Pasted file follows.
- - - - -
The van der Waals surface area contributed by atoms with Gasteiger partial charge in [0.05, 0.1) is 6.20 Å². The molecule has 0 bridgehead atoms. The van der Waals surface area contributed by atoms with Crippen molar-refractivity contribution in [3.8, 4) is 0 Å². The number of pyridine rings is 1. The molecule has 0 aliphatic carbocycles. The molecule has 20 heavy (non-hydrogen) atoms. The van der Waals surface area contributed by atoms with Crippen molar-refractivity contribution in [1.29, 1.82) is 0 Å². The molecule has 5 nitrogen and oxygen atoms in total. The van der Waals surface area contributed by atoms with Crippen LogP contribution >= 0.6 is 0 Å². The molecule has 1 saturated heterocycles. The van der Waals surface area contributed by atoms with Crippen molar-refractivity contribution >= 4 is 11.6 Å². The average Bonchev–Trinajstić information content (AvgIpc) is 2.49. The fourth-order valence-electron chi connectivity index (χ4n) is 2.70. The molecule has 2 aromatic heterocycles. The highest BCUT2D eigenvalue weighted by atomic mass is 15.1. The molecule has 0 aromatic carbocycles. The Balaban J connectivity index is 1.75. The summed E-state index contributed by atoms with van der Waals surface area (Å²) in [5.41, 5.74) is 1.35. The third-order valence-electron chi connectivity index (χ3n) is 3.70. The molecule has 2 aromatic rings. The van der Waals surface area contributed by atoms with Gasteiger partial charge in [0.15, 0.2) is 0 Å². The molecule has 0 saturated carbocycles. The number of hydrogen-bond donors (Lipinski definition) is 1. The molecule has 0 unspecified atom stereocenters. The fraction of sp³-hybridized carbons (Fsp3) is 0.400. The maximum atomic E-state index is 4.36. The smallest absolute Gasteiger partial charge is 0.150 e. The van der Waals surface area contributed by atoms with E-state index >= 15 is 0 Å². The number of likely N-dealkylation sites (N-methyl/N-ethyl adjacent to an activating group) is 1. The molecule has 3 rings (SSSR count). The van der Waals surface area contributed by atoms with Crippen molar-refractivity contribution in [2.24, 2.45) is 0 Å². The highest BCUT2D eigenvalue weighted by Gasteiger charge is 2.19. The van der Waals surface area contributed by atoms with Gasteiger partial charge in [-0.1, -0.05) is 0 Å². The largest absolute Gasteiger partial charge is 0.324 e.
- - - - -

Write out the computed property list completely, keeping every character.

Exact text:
The van der Waals surface area contributed by atoms with Gasteiger partial charge in [0.05, 0.1) is 6.20 Å². The molecule has 0 bridgehead atoms. The van der Waals surface area contributed by atoms with Crippen molar-refractivity contribution in [3.8, 4) is 0 Å². The number of pyridine rings is 1. The molecule has 0 aliphatic carbocycles. The molecule has 20 heavy (non-hydrogen) atoms. The van der Waals surface area contributed by atoms with Crippen molar-refractivity contribution in [1.29, 1.82) is 0 Å². The molecule has 5 nitrogen and oxygen atoms in total. The van der Waals surface area contributed by atoms with Crippen LogP contribution >= 0.6 is 0 Å². The molecule has 1 saturated heterocycles. The van der Waals surface area contributed by atoms with Crippen molar-refractivity contribution >= 4 is 11.6 Å². The average Bonchev–Trinajstić information content (AvgIpc) is 2.49. The fourth-order valence-electron chi connectivity index (χ4n) is 2.70. The molecule has 2 aromatic heterocycles. The highest BCUT2D eigenvalue weighted by atomic mass is 15.1. The molecule has 0 aromatic carbocycles. The Balaban J connectivity index is 1.75. The summed E-state index contributed by atoms with van der Waals surface area (Å²) in [5.41, 5.74) is 1.35. The third-order valence-electron chi connectivity index (χ3n) is 3.70. The molecule has 2 aromatic rings. The van der Waals surface area contributed by atoms with Gasteiger partial charge in [0.15, 0.2) is 0 Å². The molecule has 0 saturated carbocycles. The number of hydrogen-bond donors (Lipinski definition) is 1. The molecule has 0 unspecified atom stereocenters. The fraction of sp³-hybridized carbons (Fsp3) is 0.400. The maximum atomic E-state index is 4.36. The smallest absolute Gasteiger partial charge is 0.150 e. The van der Waals surface area contributed by atoms with E-state index >= 15 is 0 Å². The number of likely N-dealkylation sites (N-methyl/N-ethyl adjacent to an activating group) is 1. The molecule has 3 rings (SSSR count). The van der Waals surface area contributed by atoms with Crippen molar-refractivity contribution in [2.24, 2.45) is 0 Å². The highest BCUT2D eigenvalue weighted by Gasteiger charge is 2.19. The van der Waals surface area contributed by atoms with Gasteiger partial charge in [-0.1, -0.05) is 0 Å². The largest absolute Gasteiger partial charge is 0.324 e.